The warm weather has been with us for weeks now, and the 6 to 8 inches of snow that we had on the ground a couple of weeks ago is nearly all gone. I figured that as long as the weather is spring-like, I might as well get outside for some springtime work. The job I wanted to do is pulling up some very old fencing, halfway up the hill behind my house. Last fall I pulled out about 70 old, rusty metal fence posts, and now it was time to roll up the fencing itself. Hard work, but it felt good to be working in the fresh air, without having to worry about deer ticks!
This fence should have been taken out years ago, and problems with it have multiplied over the years. The old fence was woven wire, and the woods had grown around most of it. My bow saw and wire cutters have been getting a good workout. Also, the fence never fit in with the natural surroundings and was a hazard to wildlife. Many times I have seen deer injured and killed, trying to dislodge their legs from a woven wire fence like this one. And besides, I was getting tired of tripping over it on my walks!
The six nice brush piles I made from brush I pulled out of the fence will be used by lots of wildlife throughout the year. In the summer, toads and snakes may escape the heat by hiding under a brush pile. Deer mice and chipmunks will hide extra seeds and nuts deep in the piles' intertwining branches. It's also a good place for them to build nests. Many birds might build nests in the piles, including the Mourning dove, Blue jay, thrasher, catbird, robin and others. For many small song birds, a brush pile is a safe year-round place to roost, and a good place to hide when a predator is near. A cotton-tailed rabbit may live under a brush pile all winter, coming out only to find something to eat or get a little sunshine. A woodchuck or opossum may also find a brush pile to be a nice temporary place to say. Indeed, a few brush piles will do a lot more to serve nature than that old fence ever did.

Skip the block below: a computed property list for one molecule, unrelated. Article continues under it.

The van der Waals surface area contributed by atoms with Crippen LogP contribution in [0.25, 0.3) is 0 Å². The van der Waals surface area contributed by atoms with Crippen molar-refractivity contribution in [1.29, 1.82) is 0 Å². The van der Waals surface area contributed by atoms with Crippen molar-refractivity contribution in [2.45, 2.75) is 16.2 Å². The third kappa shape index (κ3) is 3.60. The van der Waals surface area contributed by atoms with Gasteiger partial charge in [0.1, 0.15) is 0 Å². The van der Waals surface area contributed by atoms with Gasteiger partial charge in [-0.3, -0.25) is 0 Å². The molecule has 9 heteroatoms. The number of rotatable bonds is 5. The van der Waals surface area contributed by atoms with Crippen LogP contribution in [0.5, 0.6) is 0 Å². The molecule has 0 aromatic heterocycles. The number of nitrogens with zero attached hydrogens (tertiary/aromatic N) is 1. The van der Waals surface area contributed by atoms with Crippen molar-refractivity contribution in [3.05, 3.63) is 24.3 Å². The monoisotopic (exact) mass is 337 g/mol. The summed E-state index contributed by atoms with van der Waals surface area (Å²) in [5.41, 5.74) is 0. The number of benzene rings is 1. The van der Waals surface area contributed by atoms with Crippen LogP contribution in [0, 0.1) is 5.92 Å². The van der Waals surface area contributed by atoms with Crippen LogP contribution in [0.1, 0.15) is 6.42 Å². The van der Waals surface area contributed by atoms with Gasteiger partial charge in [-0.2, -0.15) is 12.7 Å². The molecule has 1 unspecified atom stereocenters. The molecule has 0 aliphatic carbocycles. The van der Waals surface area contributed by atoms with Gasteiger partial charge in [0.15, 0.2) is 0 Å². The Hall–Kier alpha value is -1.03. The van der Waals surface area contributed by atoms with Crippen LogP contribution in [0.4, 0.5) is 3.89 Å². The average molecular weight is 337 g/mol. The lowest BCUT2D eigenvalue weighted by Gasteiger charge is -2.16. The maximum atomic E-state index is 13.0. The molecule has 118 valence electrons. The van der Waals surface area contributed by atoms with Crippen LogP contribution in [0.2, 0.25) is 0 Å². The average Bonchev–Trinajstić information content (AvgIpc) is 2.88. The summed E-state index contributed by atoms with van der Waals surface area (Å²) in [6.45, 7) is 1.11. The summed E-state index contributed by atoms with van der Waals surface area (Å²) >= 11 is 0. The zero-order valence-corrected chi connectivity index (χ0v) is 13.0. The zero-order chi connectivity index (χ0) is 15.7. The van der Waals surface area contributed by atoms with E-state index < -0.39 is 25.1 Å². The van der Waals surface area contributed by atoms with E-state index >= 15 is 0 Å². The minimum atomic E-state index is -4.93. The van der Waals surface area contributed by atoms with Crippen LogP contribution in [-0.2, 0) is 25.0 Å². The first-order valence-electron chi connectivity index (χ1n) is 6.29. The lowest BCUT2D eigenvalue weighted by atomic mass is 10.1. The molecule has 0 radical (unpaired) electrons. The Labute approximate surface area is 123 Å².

Today I saw a Rattlebird perched on a high wire stretching over the river. What's a "Rattlebird," you ask? Well, it's what I called a Kingfisher when I was a kid. Rattlebird was the name my dad used for the Kingfisher, as did his dad before him. Some of the other names old time hunters and trappers used for the Kingfisher include Hammershead, Halcyon, or Laughingbird. I always thought Rattlebird was the most appropriate name, because they make rapid, rattling laughing noises when they fly.
A Kingfisher is about the size of a Blue jay, but his large crested head and long bill makes him appear bigger than he really is. Hausman's 1946 Field Guide to the Eastern Birds, describes the Kingfisher as follows:
"The Kingfishers are top-heavy birds, with large heads, long, heavy bills, short bodies, short tails, short legs, and small, weak feet. Their wings, moderately long, are powerful and are operated with strong, pronounced beats. The birds often give their loud, startling rattle as they fly overhead. Only 4 members of this large family of more than 250 species and subspecies are found in North America, and only one, the Belted Kingfisher, occurs in the Eastern U.S. and Canada."
The Kingfisher has always been one of my favorite birds, because they always seem to be so happy and laid back. Often on fishing trips along a trout stream or river, I would see one fly off ahead of me. He would always laugh at me, as if to say, "Ha, Ha! I caught the last fish."
They are hardy fishermen, these Rattlebirds, and many of them spend the winter here. They will stay as long as there is some open water for catching minnows. If you're driving along a country road and you pass over a bridge, look for a single bird perched on a high wire above the water. You bird you spot may very well be Rattlebird.
Naturally yours, Dan
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